Historically, due to the practical restrictions imposed by manual record searches, the identification of victims was divided into two groups: an “open population” and a “closed population.” This was considered a pragmatic and efficient approach. Victims in an air crash, for example, would essentially be a “closed population” based on, let us say, a passenger list or boarding cards (allowing for certain discrepancies such as travel on forged and stolen passports, clerical errors, missed flight connections, etc.). By way of contrast, fatalities resulting from an earthquake in a downtown area such as Christchurch, New Zealand (2011), the terrorist attack in the Bataclan Theater(2015) or other types of disasters in public areas would constitute an “open population,” since virtually anyone could be a victim. This dichotomy simplified data searches and comparisons.
The typical bureaucratic approach was the “big board,” showing victim numbers, available post mortem data, and hopefully an eventual identification (often with a note regarding the technical basis). Since the “big board” was manual, it was centralized and updated, primarily in the offices of the medical examiner. This is not to say that the road to computerization was simple. In one major air crash at the beginning of the computerization era identifications began only after the computer was replaced by the “big board.” Times, however, have changed. Software has improved significantly as has general familiarity with computers. The “big board” still exists, however it is now a computer program available at numerous authorized stations with the ability for searches by various parameters. It is no longer in the sole domain of the medical examiner.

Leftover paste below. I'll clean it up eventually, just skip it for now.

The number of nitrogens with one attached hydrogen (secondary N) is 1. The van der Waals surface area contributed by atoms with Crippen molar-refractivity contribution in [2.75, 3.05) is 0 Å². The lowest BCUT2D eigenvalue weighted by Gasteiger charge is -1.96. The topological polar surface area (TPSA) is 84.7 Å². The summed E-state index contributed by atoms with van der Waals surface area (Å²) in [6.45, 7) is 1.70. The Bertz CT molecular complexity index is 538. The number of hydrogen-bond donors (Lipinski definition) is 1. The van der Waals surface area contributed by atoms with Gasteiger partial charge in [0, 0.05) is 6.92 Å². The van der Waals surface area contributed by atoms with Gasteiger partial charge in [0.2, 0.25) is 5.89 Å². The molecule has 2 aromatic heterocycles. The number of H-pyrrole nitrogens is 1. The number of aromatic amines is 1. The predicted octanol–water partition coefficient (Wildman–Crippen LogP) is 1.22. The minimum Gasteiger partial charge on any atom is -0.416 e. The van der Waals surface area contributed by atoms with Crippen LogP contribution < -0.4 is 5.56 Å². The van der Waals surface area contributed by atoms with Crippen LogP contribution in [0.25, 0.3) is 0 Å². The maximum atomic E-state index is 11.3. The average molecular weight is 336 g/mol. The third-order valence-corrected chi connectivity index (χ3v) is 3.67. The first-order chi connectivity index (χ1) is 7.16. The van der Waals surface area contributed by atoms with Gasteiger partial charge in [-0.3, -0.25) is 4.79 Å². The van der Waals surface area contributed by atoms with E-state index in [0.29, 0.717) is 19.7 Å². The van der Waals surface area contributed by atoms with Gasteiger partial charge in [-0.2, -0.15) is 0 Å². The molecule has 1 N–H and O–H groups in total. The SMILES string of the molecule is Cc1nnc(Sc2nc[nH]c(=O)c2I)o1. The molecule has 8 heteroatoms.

The advent of computerization and its subsequent product, expanded biometric files, have mandated a change in procedures. A wide range of personally and biometric data  is now in police hands. For considerations of privacy  and according to established work practices, the police, not the medical examiner, are in possession of extensive ante mortem information previously not readily available or available at all. To cite one example, police today generally have extensive DNA files from past crimes as well as from civil matters such as paternity claims and certain employment. In a DVI case, when a medical examiner needs a DNA search of police files, most often he must provide a post mortem sample and request a database search from the police (sometimes subject to court authorization).Taking this one step further, particularly in a disaster the police can take DNA samples in the field, avoiding transportation of the deceased and overloading the medical examiner’s office. Various controls are in effect according to local law, but separation of authority is virtually universal in developed countries; medical examiners cannot search police files.